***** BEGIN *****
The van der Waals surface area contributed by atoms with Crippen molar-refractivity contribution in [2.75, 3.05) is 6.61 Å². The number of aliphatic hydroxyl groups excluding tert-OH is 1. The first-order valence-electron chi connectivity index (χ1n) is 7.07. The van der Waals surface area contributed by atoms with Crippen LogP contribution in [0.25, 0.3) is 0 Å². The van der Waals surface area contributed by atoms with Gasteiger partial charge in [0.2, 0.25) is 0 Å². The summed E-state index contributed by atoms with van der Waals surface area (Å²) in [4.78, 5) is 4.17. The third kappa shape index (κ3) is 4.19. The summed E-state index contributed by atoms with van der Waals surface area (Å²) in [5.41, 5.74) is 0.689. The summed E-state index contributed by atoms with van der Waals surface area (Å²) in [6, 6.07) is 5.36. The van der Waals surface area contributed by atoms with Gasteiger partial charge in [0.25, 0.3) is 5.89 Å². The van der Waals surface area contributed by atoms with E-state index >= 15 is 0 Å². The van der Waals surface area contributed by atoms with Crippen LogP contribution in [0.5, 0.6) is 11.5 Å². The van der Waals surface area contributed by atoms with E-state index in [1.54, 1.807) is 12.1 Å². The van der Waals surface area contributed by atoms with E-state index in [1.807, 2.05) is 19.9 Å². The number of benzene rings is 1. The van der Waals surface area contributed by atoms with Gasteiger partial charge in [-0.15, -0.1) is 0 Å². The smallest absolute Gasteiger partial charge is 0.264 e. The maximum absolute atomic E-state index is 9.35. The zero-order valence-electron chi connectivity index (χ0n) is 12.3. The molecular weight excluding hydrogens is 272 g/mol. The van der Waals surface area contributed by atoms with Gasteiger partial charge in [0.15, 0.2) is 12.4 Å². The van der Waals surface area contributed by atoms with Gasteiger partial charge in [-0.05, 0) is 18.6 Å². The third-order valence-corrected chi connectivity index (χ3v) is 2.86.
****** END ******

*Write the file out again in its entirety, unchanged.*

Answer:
The van der Waals surface area contributed by atoms with Crippen molar-refractivity contribution in [2.75, 3.05) is 6.61 Å². The number of aliphatic hydroxyl groups excluding tert-OH is 1. The first-order valence-electron chi connectivity index (χ1n) is 7.07. The van der Waals surface area contributed by atoms with Crippen LogP contribution in [0.25, 0.3) is 0 Å². The van der Waals surface area contributed by atoms with Gasteiger partial charge in [0.2, 0.25) is 0 Å². The summed E-state index contributed by atoms with van der Waals surface area (Å²) in [4.78, 5) is 4.17. The third kappa shape index (κ3) is 4.19. The summed E-state index contributed by atoms with van der Waals surface area (Å²) in [5.41, 5.74) is 0.689. The summed E-state index contributed by atoms with van der Waals surface area (Å²) in [6, 6.07) is 5.36. The van der Waals surface area contributed by atoms with Gasteiger partial charge in [0.25, 0.3) is 5.89 Å². The van der Waals surface area contributed by atoms with E-state index >= 15 is 0 Å². The van der Waals surface area contributed by atoms with Crippen LogP contribution in [0.5, 0.6) is 11.5 Å². The van der Waals surface area contributed by atoms with E-state index in [1.54, 1.807) is 12.1 Å². The van der Waals surface area contributed by atoms with E-state index in [1.807, 2.05) is 19.9 Å². The number of benzene rings is 1. The van der Waals surface area contributed by atoms with Gasteiger partial charge in [-0.15, -0.1) is 0 Å². The smallest absolute Gasteiger partial charge is 0.264 e. The maximum absolute atomic E-state index is 9.35. The zero-order valence-electron chi connectivity index (χ0n) is 12.3. The molecular weight excluding hydrogens is 272 g/mol. The van der Waals surface area contributed by atoms with Gasteiger partial charge in [0.15, 0.2) is 12.4 Å². The van der Waals surface area contributed by atoms with Gasteiger partial charge in [-0.05, 0) is 18.6 Å². The third-order valence-corrected chi connectivity index (χ3v) is 2.86.